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Cummins: Powering a New Water Strategy

In late 2011, global power systems manufacturer Cummins began developing a comprehensive water management strategy, recognizing water as a rising global challenge, especially in key emerging markets such as India. The company already had a robust climate and energy efficiency strategy, but recognized that the approach taken with energy couldn’t be directly applied to water.

In late 2011, global power systems manufacturer Cummins began developing a comprehensive water management strategy, recognizing water as a rising global challenge, especially in key emerging markets such as India. The company already had a robust climate and energy efficiency strategy, but recognized that the approach taken with energy couldn’t be directly applied to water. “Water issues are highly complex and different in every region,” notes Todd Swingle, Environmental Manager at Cummins. “The economics for water efficiency are much more challenging than for energy – we needed to take a different approach.”

Working with the Antea Group, the Cummins team used the Ceres Aqua Gauge framework as a first step in the strategy development process.  The framework helped guide Cummins in assessing the maturity of its existing water management programs, identifying potential gaps, and considering future goals.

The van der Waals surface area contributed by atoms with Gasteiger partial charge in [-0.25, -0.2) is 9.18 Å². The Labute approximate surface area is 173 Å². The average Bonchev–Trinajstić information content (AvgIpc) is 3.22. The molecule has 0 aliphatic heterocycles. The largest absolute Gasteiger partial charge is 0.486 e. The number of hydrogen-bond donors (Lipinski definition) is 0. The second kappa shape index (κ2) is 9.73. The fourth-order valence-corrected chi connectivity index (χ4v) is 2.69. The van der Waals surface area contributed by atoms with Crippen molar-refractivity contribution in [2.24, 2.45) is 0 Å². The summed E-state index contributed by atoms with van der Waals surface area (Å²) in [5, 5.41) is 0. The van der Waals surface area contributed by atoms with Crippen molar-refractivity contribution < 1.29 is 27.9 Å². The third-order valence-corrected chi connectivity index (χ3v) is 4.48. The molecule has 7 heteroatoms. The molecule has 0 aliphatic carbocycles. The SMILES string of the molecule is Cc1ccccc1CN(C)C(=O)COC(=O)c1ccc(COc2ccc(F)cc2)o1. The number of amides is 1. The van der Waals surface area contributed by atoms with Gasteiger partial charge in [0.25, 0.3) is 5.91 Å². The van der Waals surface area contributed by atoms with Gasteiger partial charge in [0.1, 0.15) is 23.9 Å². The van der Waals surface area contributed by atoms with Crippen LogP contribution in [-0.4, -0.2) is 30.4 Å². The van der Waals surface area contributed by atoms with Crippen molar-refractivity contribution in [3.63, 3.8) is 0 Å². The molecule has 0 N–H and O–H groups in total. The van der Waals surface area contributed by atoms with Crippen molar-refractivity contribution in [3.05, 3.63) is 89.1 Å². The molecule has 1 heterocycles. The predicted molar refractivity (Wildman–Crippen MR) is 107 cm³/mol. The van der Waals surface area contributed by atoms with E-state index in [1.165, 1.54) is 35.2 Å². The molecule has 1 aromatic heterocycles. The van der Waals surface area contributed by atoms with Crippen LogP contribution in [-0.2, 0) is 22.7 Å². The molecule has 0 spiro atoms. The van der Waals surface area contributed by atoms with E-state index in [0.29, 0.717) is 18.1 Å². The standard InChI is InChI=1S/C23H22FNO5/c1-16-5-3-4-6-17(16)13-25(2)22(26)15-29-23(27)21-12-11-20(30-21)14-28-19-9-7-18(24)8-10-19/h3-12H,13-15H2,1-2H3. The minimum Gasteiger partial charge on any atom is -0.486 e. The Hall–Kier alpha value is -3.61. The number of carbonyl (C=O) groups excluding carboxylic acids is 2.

Using the Aqua Gauge, Cummins evaluated its portfolio of diverse business units -- each with different geographic representation, processes, supply chains, risks, and strengths. “We were able to see where we stood along the maturity spectrum and then visualize where we wanted to go,” recalls Swingle.

“The Aqua Gauge provided a flexible yet comprehensive view of the facets of water management, helping us frame our discussions to prioritize actions into a logical roadmap that fit our business.”- Todd Swingle

Moving forward, Cummins' water management program will focus on four priority areas: 1) water conservation, 2) operations risks, 3) supply chain risks, and 4) community alignment. Recognizing the local nature of water issues, Cummins plans to prioritize initiatives using a watershed approach, a process that has already begun with the launch of deeper analysis for select facilities in high water stress areas.

“We are very pleased to be one of the first industrial companies to use Ceres’ Aqua Gauge tool,” says Swingle, “and we intend to continue using the framework as we further formalize our water management programs and goals.” As part of its newly launched cross-functional sustainability committee, Cummins expects to publically release broad sustainability goals later in 2013, including formalized water management goals related to both its operations and supply chain.

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